Internet of Things, or as the new IoT abbreviation is starting to take precedence, is sweeping the business world. It is all around us – from CES technology shows to business columns, but what is IoT? And more importantly how will the Internet of Things affect small business? Before I get into the influences, it would be beneficial to outline the definition of IoT, and according to Wikipedia this is what defines IoT:
the interconnection of uniquely identifiable embedded computing devices within the existing Internet infrastructure. Typically, IoT is expected to offer advanced connectivity of devices, systems, and services that goes beyond machine-to-machine communications (M2M) and covers a variety of protocols, domains, and applications. The interconnection of these embedded devices (including smart objects), is expected to usher in automation in nearly all fields, while also enabling advanced applications like a Smart Grid.
In other words, it will allow us to automate a number of manual tasks by using the already existing internet infrastructure. Instead of counting your own fitness exercise gains a smart bracelet will do it for you, or without looking in the refrigerator our smart-fridge will give us a list of groceries we need to purchase. But how does this relate to business?
In a number of ways, product and service providers of all sorts will be able to tap into this IoT potential to not only provide services to the customer but directly personalize messages on an individual level. Organizations will now be closer to people more than ever.
Here is our take on the influences IoT will have:
Improved and Catered Services
Early adapters of IoT will set customer expectations; if you cannot provide real-time solutions to those customers who seek it your business will need to catch-up, fast. While this sounds like a competitive issue, it could actually be a healthy competitive feature. Competitors pushing each other to provide the best possible service will result in improvements and advancements that customers will surely enjoy.
Similarly, catering to each and every individual will be a big part of small business operations. The emergence of big data and IoT will ensure that each business has access to a plethora of information to create custom interactions with potential and current customers.
Increased Need for Data Security
The recent Sony hack and data breach fiasco was all over the news. Why? Because a group of hackers were able to penetrate the security of what we thought was an unpenetrable organization while publicly releasing confidential information. This is just one of many everyday breaches which occur on the world wide web.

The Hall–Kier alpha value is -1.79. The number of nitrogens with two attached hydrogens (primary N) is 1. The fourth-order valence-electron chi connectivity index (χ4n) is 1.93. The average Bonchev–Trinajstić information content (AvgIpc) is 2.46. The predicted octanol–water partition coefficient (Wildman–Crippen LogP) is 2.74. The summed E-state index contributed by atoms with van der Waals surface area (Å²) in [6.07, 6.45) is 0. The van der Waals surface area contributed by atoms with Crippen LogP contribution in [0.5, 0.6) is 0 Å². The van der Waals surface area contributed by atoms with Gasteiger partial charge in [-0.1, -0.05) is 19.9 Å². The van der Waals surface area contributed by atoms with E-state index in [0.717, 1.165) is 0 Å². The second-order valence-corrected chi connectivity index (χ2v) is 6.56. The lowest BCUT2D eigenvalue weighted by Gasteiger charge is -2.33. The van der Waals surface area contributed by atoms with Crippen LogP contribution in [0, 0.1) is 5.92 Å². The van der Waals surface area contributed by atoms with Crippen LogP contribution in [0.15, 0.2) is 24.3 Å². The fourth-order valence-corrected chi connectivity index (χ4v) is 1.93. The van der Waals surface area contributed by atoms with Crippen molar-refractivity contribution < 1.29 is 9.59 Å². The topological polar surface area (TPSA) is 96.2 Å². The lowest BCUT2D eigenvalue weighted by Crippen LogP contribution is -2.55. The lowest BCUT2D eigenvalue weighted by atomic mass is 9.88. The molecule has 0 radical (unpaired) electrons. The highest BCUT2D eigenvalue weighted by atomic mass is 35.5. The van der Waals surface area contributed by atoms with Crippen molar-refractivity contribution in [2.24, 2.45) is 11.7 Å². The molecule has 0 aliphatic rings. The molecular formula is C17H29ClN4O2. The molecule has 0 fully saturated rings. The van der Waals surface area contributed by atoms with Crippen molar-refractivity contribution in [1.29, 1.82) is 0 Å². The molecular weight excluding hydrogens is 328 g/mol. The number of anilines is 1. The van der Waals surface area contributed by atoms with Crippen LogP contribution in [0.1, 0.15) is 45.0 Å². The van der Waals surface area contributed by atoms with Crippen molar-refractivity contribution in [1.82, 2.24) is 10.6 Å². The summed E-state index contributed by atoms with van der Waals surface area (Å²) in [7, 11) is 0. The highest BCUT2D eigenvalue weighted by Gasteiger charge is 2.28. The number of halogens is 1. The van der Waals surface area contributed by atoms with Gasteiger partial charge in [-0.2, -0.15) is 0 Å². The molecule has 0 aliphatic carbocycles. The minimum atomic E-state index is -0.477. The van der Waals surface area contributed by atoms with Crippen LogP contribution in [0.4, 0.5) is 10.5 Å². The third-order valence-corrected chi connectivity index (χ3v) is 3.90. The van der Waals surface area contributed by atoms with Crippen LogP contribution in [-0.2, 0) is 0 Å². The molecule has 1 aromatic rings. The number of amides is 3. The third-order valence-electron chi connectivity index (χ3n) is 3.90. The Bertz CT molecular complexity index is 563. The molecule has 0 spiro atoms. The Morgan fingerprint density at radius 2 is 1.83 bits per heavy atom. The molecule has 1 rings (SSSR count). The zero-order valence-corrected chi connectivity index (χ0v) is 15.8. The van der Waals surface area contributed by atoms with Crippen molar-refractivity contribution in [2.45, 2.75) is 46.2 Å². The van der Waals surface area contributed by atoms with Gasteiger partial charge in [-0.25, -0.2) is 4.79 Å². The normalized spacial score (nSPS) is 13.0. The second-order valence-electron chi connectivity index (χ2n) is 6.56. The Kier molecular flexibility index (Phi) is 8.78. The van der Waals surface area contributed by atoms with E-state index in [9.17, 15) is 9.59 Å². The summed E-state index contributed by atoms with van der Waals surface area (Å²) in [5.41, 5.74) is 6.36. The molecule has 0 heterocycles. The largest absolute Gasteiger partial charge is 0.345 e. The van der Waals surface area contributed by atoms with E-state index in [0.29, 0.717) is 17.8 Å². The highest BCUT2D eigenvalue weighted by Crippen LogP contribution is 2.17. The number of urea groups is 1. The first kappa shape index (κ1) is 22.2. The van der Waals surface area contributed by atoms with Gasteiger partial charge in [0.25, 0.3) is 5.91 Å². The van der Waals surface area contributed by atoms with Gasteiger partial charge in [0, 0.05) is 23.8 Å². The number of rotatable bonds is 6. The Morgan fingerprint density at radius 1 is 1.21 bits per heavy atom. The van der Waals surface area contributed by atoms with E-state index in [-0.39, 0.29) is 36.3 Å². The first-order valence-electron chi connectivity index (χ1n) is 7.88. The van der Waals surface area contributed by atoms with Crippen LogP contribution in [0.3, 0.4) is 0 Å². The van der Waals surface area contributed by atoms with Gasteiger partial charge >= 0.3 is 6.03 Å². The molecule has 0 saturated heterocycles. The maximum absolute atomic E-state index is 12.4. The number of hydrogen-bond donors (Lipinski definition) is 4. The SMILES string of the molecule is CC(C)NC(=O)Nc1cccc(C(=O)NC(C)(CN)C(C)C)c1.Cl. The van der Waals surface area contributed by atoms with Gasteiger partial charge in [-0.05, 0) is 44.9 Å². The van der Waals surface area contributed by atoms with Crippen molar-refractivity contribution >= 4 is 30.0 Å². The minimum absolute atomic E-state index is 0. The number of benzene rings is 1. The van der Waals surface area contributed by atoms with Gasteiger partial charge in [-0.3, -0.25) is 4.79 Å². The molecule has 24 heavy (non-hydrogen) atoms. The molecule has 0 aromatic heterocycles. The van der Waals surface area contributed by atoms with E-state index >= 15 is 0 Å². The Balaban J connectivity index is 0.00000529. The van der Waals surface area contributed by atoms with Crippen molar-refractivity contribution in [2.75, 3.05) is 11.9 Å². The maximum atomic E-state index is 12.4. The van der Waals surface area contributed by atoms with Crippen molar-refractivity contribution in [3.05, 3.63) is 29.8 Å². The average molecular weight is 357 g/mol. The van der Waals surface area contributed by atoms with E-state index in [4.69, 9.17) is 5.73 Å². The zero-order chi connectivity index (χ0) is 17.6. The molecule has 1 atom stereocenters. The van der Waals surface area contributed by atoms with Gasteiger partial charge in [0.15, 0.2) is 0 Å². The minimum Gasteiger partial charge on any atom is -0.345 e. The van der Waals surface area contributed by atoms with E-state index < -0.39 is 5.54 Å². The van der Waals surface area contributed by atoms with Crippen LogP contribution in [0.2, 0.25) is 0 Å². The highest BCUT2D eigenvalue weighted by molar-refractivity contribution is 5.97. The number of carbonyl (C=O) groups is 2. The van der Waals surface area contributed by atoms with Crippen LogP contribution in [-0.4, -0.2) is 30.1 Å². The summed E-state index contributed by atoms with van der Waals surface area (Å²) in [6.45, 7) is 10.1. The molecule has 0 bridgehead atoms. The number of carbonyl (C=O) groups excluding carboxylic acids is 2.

Small businesses offering wireless services or communication will need to ensure that their data is highly secure. With consumers relying heavily on personal mobile devices (often unprotected), the responsibility of security will fall to the service provider.
Although the idea behind IoT is a more immersed technological infrastructure, the communication in the end will be between individuals. People will require to provide a high level of personal information which organizations will be able to allocate for personal communication. As opposed to “mass emailing” or “Dear Sir” messages, the interactions will include actual names and facts. Won’t be long until a personal bracelet will be sending us voice SMS messages informing us that we need to burn 200 more calories to meet our daily exercise goal.
Much like it won’t be long before a partnership between the developers of the fitness bracelet and a nutritional supplements provider is formed to directly serve messages of matching supplements needed after each work out including where to get them, for how much and the amount needed based on exercise intensity.
Take the earlier example of a smart-fride telling the home owner that it is time to replenish some of the supplies in the fridge. Now imagine that a grocery store chain developed an app or service which allows them to read this information, combine it with that families buying habits (loyalty member data perhaps) and deliver specials or promotions right when they are needed. Ideal isn’t it? While we are not fully at this stage yet, IoT will allow organizations to tap into the principle of “perfect timing” and allow messaging which is in tune with real-time customer needs.
Scary? A little. Convenient? Absolutely. After all who doesn’t hate pouring a bowl of cereal only to find out that there is no milk in the fridge.
Bigger Digital Budgets
Implementing such services for a small business will surely require a bigger allocation of the budget to go towards digital communications or IoT technology/servers/services. It is safe to assume that over time the costs for these offerings will decrease but those organizations looking to be the early adapters will have to invest a higher amount in order to establish an effective service.
Complex Privacy Legislation
While our individual digital privacy has been a hot legal debate topic lately, the introduction of IoT devices and interactions will set forth an even more complex discussion of privacy laws for both consumers and organizations. People willing to integrate into a SmartGrid will have to sacrifice some privacy to enjoy the benefits. However, privacy legislation will be very particular as to what data small business organizations are eligible to tap into – making it complicated to offer the best services possible while simultaneously respecting privacy boundaries.
As much as the IoT can offer to make lives better, we are all still entitled to a certain level of privacy and no amount of convenience will trump that…at least for some individuals.